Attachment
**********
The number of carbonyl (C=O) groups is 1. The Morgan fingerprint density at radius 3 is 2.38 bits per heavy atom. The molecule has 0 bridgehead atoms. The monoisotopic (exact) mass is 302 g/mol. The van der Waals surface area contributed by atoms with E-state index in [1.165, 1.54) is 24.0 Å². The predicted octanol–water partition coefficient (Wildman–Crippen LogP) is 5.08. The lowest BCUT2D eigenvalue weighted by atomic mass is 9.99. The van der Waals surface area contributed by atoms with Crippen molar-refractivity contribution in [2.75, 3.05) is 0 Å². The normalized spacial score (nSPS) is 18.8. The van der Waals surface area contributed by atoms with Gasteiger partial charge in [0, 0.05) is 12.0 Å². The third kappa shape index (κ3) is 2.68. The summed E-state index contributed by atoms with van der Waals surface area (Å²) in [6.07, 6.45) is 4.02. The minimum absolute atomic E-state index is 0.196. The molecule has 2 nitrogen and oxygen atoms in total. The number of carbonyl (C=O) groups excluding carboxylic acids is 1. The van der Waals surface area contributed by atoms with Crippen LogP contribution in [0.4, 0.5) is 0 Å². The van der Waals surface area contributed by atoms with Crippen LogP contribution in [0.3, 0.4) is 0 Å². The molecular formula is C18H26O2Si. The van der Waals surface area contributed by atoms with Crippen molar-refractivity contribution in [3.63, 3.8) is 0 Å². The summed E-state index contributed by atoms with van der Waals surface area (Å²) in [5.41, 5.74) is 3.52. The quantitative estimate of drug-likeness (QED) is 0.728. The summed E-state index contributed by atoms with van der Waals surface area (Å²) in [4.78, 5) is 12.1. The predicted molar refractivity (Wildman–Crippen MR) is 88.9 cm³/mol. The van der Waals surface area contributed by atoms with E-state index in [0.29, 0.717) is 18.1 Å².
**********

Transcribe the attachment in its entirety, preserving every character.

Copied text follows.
The number of carbonyl (C=O) groups is 1. The Morgan fingerprint density at radius 3 is 2.38 bits per heavy atom. The molecule has 0 bridgehead atoms. The monoisotopic (exact) mass is 302 g/mol. The van der Waals surface area contributed by atoms with E-state index in [1.165, 1.54) is 24.0 Å². The predicted octanol–water partition coefficient (Wildman–Crippen LogP) is 5.08. The lowest BCUT2D eigenvalue weighted by atomic mass is 9.99. The van der Waals surface area contributed by atoms with Crippen molar-refractivity contribution in [2.75, 3.05) is 0 Å². The normalized spacial score (nSPS) is 18.8. The van der Waals surface area contributed by atoms with Gasteiger partial charge in [0, 0.05) is 12.0 Å². The third kappa shape index (κ3) is 2.68. The summed E-state index contributed by atoms with van der Waals surface area (Å²) in [6.07, 6.45) is 4.02. The minimum absolute atomic E-state index is 0.196. The molecule has 2 nitrogen and oxygen atoms in total. The number of carbonyl (C=O) groups excluding carboxylic acids is 1. The van der Waals surface area contributed by atoms with Crippen LogP contribution in [0.4, 0.5) is 0 Å². The van der Waals surface area contributed by atoms with Crippen LogP contribution in [0.3, 0.4) is 0 Å². The molecular formula is C18H26O2Si. The van der Waals surface area contributed by atoms with Crippen molar-refractivity contribution in [3.63, 3.8) is 0 Å². The summed E-state index contributed by atoms with van der Waals surface area (Å²) in [5.41, 5.74) is 3.52. The quantitative estimate of drug-likeness (QED) is 0.728. The summed E-state index contributed by atoms with van der Waals surface area (Å²) in [4.78, 5) is 12.1. The predicted molar refractivity (Wildman–Crippen MR) is 88.9 cm³/mol. The van der Waals surface area contributed by atoms with E-state index in [0.29, 0.717) is 18.1 Å².